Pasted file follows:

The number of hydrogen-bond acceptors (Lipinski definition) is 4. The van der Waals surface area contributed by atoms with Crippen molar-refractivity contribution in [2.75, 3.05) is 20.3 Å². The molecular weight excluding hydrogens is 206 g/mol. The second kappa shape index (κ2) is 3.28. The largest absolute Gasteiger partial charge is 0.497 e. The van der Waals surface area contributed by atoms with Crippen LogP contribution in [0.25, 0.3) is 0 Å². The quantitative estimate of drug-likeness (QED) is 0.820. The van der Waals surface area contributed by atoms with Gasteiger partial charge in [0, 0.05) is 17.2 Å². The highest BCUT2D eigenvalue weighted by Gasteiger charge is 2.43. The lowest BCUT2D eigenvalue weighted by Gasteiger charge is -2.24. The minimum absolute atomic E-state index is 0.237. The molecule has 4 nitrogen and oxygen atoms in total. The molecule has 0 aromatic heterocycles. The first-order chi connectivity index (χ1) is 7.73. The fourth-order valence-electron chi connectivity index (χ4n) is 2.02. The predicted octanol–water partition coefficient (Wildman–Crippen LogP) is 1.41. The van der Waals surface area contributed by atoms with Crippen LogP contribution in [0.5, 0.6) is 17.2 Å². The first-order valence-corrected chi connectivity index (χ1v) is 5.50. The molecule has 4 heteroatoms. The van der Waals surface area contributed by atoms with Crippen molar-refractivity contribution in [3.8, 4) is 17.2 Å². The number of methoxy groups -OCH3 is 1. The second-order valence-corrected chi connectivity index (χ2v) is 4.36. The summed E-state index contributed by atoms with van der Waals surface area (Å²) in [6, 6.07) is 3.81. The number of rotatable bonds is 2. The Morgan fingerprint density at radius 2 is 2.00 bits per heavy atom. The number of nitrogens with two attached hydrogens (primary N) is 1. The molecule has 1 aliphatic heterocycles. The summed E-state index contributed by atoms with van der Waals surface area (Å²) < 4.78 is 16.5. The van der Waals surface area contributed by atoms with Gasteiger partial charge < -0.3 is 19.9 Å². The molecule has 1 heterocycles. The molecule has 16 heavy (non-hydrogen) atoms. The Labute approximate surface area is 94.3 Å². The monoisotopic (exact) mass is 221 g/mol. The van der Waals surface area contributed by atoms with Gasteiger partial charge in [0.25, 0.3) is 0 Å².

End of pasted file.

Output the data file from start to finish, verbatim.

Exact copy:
The number of hydrogen-bond acceptors (Lipinski definition) is 4. The van der Waals surface area contributed by atoms with Crippen molar-refractivity contribution in [2.75, 3.05) is 20.3 Å². The molecular weight excluding hydrogens is 206 g/mol. The second kappa shape index (κ2) is 3.28. The largest absolute Gasteiger partial charge is 0.497 e. The van der Waals surface area contributed by atoms with Crippen LogP contribution in [0.25, 0.3) is 0 Å². The quantitative estimate of drug-likeness (QED) is 0.820. The van der Waals surface area contributed by atoms with Gasteiger partial charge in [0, 0.05) is 17.2 Å². The highest BCUT2D eigenvalue weighted by Gasteiger charge is 2.43. The lowest BCUT2D eigenvalue weighted by Gasteiger charge is -2.24. The minimum absolute atomic E-state index is 0.237. The molecule has 4 nitrogen and oxygen atoms in total. The molecule has 0 aromatic heterocycles. The first-order chi connectivity index (χ1) is 7.73. The fourth-order valence-electron chi connectivity index (χ4n) is 2.02. The predicted octanol–water partition coefficient (Wildman–Crippen LogP) is 1.41. The van der Waals surface area contributed by atoms with Crippen LogP contribution in [0.5, 0.6) is 17.2 Å². The first-order valence-corrected chi connectivity index (χ1v) is 5.50. The molecule has 4 heteroatoms. The van der Waals surface area contributed by atoms with Crippen molar-refractivity contribution in [3.8, 4) is 17.2 Å². The number of methoxy groups -OCH3 is 1. The second-order valence-corrected chi connectivity index (χ2v) is 4.36. The summed E-state index contributed by atoms with van der Waals surface area (Å²) in [6, 6.07) is 3.81. The number of rotatable bonds is 2. The Morgan fingerprint density at radius 2 is 2.00 bits per heavy atom. The number of nitrogens with two attached hydrogens (primary N) is 1. The molecule has 1 aliphatic heterocycles. The summed E-state index contributed by atoms with van der Waals surface area (Å²) < 4.78 is 16.5. The van der Waals surface area contributed by atoms with Gasteiger partial charge < -0.3 is 19.9 Å². The molecule has 1 heterocycles. The molecule has 16 heavy (non-hydrogen) atoms. The Labute approximate surface area is 94.3 Å². The monoisotopic (exact) mass is 221 g/mol. The van der Waals surface area contributed by atoms with Gasteiger partial charge in [0.25, 0.3) is 0 Å².